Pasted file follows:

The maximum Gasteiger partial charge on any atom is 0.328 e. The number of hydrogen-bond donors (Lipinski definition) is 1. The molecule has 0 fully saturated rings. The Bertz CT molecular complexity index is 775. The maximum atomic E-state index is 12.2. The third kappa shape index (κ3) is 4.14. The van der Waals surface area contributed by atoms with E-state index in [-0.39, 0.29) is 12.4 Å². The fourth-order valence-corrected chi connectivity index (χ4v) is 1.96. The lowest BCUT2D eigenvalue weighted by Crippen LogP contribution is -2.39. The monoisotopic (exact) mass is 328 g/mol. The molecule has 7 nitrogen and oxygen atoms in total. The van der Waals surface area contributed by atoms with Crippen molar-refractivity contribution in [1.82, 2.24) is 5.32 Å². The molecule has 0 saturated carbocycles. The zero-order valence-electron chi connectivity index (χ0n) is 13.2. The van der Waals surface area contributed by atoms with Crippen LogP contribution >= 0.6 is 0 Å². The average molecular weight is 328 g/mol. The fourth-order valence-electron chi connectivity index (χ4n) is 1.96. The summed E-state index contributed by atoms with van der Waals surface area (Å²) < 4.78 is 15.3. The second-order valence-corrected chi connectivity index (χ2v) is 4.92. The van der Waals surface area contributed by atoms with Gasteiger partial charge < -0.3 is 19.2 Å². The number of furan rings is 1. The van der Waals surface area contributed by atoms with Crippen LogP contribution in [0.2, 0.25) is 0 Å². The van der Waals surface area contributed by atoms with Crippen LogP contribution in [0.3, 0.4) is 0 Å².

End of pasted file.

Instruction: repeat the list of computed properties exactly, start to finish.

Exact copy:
The maximum Gasteiger partial charge on any atom is 0.328 e. The number of hydrogen-bond donors (Lipinski definition) is 1. The molecule has 0 fully saturated rings. The Bertz CT molecular complexity index is 775. The maximum atomic E-state index is 12.2. The third kappa shape index (κ3) is 4.14. The van der Waals surface area contributed by atoms with E-state index in [-0.39, 0.29) is 12.4 Å². The fourth-order valence-corrected chi connectivity index (χ4v) is 1.96. The lowest BCUT2D eigenvalue weighted by Crippen LogP contribution is -2.39. The monoisotopic (exact) mass is 328 g/mol. The molecule has 7 nitrogen and oxygen atoms in total. The van der Waals surface area contributed by atoms with Crippen molar-refractivity contribution in [1.82, 2.24) is 5.32 Å². The molecule has 0 saturated carbocycles. The zero-order valence-electron chi connectivity index (χ0n) is 13.2. The van der Waals surface area contributed by atoms with Crippen LogP contribution >= 0.6 is 0 Å². The average molecular weight is 328 g/mol. The fourth-order valence-electron chi connectivity index (χ4n) is 1.96. The summed E-state index contributed by atoms with van der Waals surface area (Å²) < 4.78 is 15.3. The second-order valence-corrected chi connectivity index (χ2v) is 4.92. The van der Waals surface area contributed by atoms with Gasteiger partial charge < -0.3 is 19.2 Å². The number of furan rings is 1. The van der Waals surface area contributed by atoms with Crippen LogP contribution in [0.2, 0.25) is 0 Å². The van der Waals surface area contributed by atoms with Crippen LogP contribution in [0.3, 0.4) is 0 Å².